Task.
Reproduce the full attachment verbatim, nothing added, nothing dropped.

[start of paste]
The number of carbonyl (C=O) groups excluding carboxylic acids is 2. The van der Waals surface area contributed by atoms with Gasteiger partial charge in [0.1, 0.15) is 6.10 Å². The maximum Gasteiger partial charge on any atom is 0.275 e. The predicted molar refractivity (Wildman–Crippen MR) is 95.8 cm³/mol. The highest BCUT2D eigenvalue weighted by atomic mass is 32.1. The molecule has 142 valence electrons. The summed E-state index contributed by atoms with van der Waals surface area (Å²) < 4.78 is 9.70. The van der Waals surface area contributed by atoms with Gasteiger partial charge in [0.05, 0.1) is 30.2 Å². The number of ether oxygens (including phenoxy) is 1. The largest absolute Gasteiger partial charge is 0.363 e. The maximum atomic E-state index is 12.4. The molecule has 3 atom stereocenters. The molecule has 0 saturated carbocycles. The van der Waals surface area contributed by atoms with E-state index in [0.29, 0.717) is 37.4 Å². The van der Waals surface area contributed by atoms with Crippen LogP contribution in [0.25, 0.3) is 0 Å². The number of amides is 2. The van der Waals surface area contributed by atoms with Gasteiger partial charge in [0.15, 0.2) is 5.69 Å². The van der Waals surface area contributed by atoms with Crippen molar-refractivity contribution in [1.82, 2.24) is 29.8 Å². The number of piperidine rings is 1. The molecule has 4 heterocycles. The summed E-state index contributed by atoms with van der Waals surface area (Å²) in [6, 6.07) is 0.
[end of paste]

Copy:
The number of carbonyl (C=O) groups excluding carboxylic acids is 2. The van der Waals surface area contributed by atoms with Gasteiger partial charge in [0.1, 0.15) is 6.10 Å². The maximum Gasteiger partial charge on any atom is 0.275 e. The predicted molar refractivity (Wildman–Crippen MR) is 95.8 cm³/mol. The highest BCUT2D eigenvalue weighted by atomic mass is 32.1. The molecule has 142 valence electrons. The summed E-state index contributed by atoms with van der Waals surface area (Å²) < 4.78 is 9.70. The van der Waals surface area contributed by atoms with Gasteiger partial charge in [0.05, 0.1) is 30.2 Å². The number of ether oxygens (including phenoxy) is 1. The largest absolute Gasteiger partial charge is 0.363 e. The maximum atomic E-state index is 12.4. The molecule has 3 atom stereocenters. The molecule has 0 saturated carbocycles. The van der Waals surface area contributed by atoms with E-state index in [0.29, 0.717) is 37.4 Å². The van der Waals surface area contributed by atoms with Crippen LogP contribution in [0.25, 0.3) is 0 Å². The number of amides is 2. The van der Waals surface area contributed by atoms with Gasteiger partial charge in [0.15, 0.2) is 5.69 Å². The van der Waals surface area contributed by atoms with Crippen molar-refractivity contribution in [1.82, 2.24) is 29.8 Å². The number of piperidine rings is 1. The molecule has 4 heterocycles. The summed E-state index contributed by atoms with van der Waals surface area (Å²) in [6, 6.07) is 0.